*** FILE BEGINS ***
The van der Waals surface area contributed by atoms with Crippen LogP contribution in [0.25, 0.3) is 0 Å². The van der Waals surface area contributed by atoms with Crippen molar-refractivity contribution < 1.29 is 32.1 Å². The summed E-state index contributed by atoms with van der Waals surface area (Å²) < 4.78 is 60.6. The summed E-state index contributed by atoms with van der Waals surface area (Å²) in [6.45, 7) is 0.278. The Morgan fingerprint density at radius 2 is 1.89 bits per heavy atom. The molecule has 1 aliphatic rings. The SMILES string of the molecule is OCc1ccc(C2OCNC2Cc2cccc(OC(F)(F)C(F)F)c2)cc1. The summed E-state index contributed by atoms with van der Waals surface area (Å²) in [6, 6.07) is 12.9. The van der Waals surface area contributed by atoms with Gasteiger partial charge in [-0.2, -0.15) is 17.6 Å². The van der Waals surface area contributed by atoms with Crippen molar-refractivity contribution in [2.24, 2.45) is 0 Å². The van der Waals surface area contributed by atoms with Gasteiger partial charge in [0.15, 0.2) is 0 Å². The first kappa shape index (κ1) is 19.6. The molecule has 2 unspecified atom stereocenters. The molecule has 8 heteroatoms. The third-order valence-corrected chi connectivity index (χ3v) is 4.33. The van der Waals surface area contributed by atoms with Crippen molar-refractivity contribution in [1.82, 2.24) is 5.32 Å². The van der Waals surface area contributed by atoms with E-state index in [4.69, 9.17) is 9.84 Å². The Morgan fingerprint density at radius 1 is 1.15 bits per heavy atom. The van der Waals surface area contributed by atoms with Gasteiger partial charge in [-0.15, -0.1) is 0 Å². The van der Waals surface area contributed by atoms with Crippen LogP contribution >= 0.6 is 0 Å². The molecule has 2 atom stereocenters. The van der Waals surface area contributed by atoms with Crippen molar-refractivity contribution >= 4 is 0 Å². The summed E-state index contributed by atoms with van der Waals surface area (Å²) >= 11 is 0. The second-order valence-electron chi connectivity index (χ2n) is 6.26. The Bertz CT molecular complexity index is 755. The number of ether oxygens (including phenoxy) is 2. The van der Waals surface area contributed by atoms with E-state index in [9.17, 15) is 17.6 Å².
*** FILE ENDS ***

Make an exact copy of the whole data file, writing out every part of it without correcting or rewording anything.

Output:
The van der Waals surface area contributed by atoms with Crippen LogP contribution in [0.25, 0.3) is 0 Å². The van der Waals surface area contributed by atoms with Crippen molar-refractivity contribution < 1.29 is 32.1 Å². The summed E-state index contributed by atoms with van der Waals surface area (Å²) < 4.78 is 60.6. The summed E-state index contributed by atoms with van der Waals surface area (Å²) in [6.45, 7) is 0.278. The Morgan fingerprint density at radius 2 is 1.89 bits per heavy atom. The molecule has 1 aliphatic rings. The SMILES string of the molecule is OCc1ccc(C2OCNC2Cc2cccc(OC(F)(F)C(F)F)c2)cc1. The summed E-state index contributed by atoms with van der Waals surface area (Å²) in [6, 6.07) is 12.9. The van der Waals surface area contributed by atoms with Gasteiger partial charge in [-0.2, -0.15) is 17.6 Å². The van der Waals surface area contributed by atoms with Crippen molar-refractivity contribution in [2.24, 2.45) is 0 Å². The van der Waals surface area contributed by atoms with Gasteiger partial charge in [0.15, 0.2) is 0 Å². The first kappa shape index (κ1) is 19.6. The molecule has 2 unspecified atom stereocenters. The molecule has 8 heteroatoms. The third-order valence-corrected chi connectivity index (χ3v) is 4.33. The van der Waals surface area contributed by atoms with Crippen molar-refractivity contribution in [1.82, 2.24) is 5.32 Å². The van der Waals surface area contributed by atoms with E-state index in [4.69, 9.17) is 9.84 Å². The Morgan fingerprint density at radius 1 is 1.15 bits per heavy atom. The van der Waals surface area contributed by atoms with Gasteiger partial charge in [-0.15, -0.1) is 0 Å². The van der Waals surface area contributed by atoms with Crippen LogP contribution >= 0.6 is 0 Å². The molecule has 2 atom stereocenters. The van der Waals surface area contributed by atoms with Crippen molar-refractivity contribution >= 4 is 0 Å². The summed E-state index contributed by atoms with van der Waals surface area (Å²) >= 11 is 0. The second-order valence-electron chi connectivity index (χ2n) is 6.26. The Bertz CT molecular complexity index is 755. The number of ether oxygens (including phenoxy) is 2. The van der Waals surface area contributed by atoms with E-state index in [9.17, 15) is 17.6 Å².